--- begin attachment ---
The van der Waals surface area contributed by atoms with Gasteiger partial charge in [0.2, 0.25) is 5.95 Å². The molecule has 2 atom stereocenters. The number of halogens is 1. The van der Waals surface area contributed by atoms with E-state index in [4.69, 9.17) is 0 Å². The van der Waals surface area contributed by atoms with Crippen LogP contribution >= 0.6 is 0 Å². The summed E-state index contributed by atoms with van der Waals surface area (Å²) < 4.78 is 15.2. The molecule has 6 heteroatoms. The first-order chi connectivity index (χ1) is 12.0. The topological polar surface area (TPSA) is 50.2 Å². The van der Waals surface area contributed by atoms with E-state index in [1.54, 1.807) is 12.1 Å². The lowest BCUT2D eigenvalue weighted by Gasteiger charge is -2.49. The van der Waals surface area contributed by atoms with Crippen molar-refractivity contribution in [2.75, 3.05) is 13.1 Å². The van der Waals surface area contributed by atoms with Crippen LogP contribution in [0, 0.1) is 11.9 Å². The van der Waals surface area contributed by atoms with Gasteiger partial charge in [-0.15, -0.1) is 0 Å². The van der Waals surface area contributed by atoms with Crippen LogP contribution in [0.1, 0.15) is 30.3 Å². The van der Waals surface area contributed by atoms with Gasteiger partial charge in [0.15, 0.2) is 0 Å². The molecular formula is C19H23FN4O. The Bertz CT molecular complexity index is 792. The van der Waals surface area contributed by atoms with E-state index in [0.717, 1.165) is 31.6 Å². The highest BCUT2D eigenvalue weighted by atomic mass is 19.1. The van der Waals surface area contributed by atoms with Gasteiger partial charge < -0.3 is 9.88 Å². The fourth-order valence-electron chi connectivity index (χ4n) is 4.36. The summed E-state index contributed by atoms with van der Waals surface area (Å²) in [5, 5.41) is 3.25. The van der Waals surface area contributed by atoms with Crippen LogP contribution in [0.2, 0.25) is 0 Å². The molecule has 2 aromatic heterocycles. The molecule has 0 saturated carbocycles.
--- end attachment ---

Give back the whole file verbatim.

The van der Waals surface area contributed by atoms with Gasteiger partial charge in [0.2, 0.25) is 5.95 Å². The molecule has 2 atom stereocenters. The number of halogens is 1. The van der Waals surface area contributed by atoms with E-state index in [4.69, 9.17) is 0 Å². The van der Waals surface area contributed by atoms with Crippen LogP contribution >= 0.6 is 0 Å². The summed E-state index contributed by atoms with van der Waals surface area (Å²) < 4.78 is 15.2. The molecule has 6 heteroatoms. The first-order chi connectivity index (χ1) is 12.0. The topological polar surface area (TPSA) is 50.2 Å². The van der Waals surface area contributed by atoms with E-state index in [1.54, 1.807) is 12.1 Å². The lowest BCUT2D eigenvalue weighted by Gasteiger charge is -2.49. The van der Waals surface area contributed by atoms with Crippen molar-refractivity contribution in [2.75, 3.05) is 13.1 Å². The van der Waals surface area contributed by atoms with Crippen LogP contribution in [0, 0.1) is 11.9 Å². The van der Waals surface area contributed by atoms with Gasteiger partial charge in [-0.15, -0.1) is 0 Å². The van der Waals surface area contributed by atoms with Crippen LogP contribution in [0.1, 0.15) is 30.3 Å². The van der Waals surface area contributed by atoms with Gasteiger partial charge in [0.15, 0.2) is 0 Å². The molecular formula is C19H23FN4O. The Bertz CT molecular complexity index is 792. The van der Waals surface area contributed by atoms with E-state index in [0.717, 1.165) is 31.6 Å². The highest BCUT2D eigenvalue weighted by atomic mass is 19.1. The van der Waals surface area contributed by atoms with Gasteiger partial charge < -0.3 is 9.88 Å². The fourth-order valence-electron chi connectivity index (χ4n) is 4.36. The summed E-state index contributed by atoms with van der Waals surface area (Å²) in [5, 5.41) is 3.25. The van der Waals surface area contributed by atoms with Crippen LogP contribution in [0.2, 0.25) is 0 Å². The molecule has 2 aromatic heterocycles. The molecule has 0 saturated carbocycles.